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Sea levels are rising faster than they have in 28 centuries -- here's where New York City could flood first

Like most American cities that border an ocean, New York City is at risk for flooding due to sea level rise.

By 2050, NYC’s average temperature is expected to rise between 4.1 and 6.6°F, and annual precipitation is expected to increase between 4% and 13%. Dangerous waves are also now 20 times more likely to overwhelm the Manhattan seawall than they were 170 years ago, according to a recent study.

Anticipating those realities from climate change, the Mayor’s Office of Recovery & Resiliency released the city’s first-ever Climate Resiliency Design Guidelines in early May. As Fast Company notes, it’s a preliminary draft that will be finalised by the end of 2017.

The document recommends building design strategies for how to mitigate extreme heat, precipitation, flooding, and storm surges. It also links to an interactive map that shows which streets are in the danger zones for flooding from the 2020s to 2100.

Here’s what NYC’s floodplain could look like in the 2020s:

NYC Flood Hazard MapNew York City Department of City PlanningA screenshot of the NYC Flood Hazard Map, 2020s.

And here it is in 2100:

NYC Flood Hazard MapNew York City Department of City PlanningA screenshot of the NYC Flood Hazard Map, 2100.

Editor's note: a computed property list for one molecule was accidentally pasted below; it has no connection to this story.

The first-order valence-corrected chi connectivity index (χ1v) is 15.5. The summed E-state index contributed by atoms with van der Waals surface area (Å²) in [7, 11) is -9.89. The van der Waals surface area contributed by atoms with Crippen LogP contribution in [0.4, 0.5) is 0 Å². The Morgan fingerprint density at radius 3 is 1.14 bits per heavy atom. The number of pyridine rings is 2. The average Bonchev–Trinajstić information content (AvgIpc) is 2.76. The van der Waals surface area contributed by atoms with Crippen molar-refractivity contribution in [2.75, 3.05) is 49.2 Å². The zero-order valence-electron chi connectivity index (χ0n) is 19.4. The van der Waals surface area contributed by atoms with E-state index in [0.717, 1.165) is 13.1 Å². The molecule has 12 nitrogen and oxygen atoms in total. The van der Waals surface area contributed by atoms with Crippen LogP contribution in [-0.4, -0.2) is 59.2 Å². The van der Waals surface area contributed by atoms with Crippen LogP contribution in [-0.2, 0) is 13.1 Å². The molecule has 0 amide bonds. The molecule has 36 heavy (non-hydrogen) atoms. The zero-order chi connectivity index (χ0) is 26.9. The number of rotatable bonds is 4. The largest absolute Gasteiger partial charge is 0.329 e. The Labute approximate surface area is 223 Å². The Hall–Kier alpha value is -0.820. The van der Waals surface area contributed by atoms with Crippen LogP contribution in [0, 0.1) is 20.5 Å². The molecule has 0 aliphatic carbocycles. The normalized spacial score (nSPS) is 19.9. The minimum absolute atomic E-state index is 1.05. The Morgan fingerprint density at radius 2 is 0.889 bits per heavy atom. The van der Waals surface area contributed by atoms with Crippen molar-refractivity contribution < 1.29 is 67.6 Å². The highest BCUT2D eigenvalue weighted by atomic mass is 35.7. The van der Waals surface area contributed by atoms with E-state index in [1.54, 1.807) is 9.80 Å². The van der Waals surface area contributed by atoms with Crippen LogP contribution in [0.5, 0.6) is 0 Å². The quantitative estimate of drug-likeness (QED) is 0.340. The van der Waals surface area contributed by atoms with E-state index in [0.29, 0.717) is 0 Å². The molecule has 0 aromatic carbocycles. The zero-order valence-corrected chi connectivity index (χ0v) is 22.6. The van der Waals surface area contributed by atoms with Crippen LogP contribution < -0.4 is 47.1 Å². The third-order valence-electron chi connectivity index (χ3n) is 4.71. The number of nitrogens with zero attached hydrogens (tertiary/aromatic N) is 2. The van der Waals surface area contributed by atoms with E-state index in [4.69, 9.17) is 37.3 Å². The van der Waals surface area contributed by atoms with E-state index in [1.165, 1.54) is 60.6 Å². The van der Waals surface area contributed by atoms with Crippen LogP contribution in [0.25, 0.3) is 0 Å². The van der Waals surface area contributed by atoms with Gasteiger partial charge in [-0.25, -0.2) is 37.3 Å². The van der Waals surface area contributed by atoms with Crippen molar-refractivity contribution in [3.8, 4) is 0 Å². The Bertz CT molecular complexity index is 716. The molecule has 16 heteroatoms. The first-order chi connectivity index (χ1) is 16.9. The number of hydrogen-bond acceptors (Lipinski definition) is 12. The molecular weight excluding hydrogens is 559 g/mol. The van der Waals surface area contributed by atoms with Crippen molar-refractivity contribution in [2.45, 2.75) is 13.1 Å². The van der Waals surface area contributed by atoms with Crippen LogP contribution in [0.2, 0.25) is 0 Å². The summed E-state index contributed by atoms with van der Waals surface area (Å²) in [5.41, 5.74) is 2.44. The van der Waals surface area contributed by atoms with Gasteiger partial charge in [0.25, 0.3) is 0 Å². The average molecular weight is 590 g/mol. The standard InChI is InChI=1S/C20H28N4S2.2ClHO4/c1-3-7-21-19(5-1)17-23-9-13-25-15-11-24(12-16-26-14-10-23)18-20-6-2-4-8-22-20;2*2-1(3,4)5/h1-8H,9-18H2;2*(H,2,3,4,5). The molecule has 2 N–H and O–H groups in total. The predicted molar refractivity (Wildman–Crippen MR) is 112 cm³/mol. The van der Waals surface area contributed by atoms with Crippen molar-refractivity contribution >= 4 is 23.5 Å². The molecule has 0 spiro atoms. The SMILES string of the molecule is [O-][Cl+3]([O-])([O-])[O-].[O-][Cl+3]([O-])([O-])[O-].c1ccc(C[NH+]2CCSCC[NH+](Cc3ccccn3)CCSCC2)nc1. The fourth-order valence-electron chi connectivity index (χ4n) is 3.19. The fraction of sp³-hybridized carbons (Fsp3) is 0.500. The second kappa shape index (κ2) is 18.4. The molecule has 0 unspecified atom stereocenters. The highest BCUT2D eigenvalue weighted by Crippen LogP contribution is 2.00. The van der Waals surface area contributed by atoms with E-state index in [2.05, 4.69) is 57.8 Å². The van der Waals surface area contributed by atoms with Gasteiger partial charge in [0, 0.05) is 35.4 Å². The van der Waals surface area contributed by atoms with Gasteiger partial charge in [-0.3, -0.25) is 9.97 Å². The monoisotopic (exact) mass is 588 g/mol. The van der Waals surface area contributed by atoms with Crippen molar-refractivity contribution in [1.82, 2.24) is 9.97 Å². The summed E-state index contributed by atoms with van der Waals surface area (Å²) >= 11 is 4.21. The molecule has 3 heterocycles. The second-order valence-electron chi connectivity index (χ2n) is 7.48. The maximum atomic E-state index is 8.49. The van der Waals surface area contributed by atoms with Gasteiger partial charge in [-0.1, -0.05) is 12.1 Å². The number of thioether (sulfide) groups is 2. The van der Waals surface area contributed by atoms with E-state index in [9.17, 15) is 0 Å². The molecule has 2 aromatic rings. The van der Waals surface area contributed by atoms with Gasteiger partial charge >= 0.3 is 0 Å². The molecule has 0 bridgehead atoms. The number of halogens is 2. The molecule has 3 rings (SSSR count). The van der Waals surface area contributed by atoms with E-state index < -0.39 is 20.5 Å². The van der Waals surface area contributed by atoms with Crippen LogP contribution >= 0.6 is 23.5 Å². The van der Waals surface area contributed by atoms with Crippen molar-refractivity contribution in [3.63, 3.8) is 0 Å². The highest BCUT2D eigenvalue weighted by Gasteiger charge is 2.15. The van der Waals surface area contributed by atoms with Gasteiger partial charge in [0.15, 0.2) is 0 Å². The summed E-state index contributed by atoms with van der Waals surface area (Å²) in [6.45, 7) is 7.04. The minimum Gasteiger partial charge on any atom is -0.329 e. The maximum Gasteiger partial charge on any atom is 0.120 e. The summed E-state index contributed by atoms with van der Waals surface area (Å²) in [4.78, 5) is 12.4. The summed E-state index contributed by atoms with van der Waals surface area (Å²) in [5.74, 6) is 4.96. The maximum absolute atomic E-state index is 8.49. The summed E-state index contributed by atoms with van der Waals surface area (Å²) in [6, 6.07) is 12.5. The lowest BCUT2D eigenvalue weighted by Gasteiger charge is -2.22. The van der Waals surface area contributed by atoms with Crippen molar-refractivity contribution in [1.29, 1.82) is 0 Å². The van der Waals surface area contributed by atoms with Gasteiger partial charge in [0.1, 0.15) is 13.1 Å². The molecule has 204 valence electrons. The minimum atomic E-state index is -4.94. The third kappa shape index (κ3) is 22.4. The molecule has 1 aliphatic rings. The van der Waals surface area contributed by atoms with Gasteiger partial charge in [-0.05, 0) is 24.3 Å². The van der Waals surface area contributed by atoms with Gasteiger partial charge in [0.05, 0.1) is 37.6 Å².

Perhaps unsurprisingly, the waterfront neighbourhoods near the East River and the Hudson River are shaded baby blue. (Baby blue, compared to green and light blue, signifies stricter building codes for being in the floodplain.) Roosevelt Island, which is about half coloured blue, also looks unprepared for the city’s inevitable sea level rise.

In 2012, Hurricane Sandy resulted in downed trees and electric lines, flooded homes, and damaged subway lines. Since thousands of homes and offices lost power, the city lost $US25 billion in estimated business activity as well.

Sea level rise is not a threat unique to New York. As BI’s Erin Brodwin reported last year, sea levels across the globe are rising faster than they have in 28 centuries.

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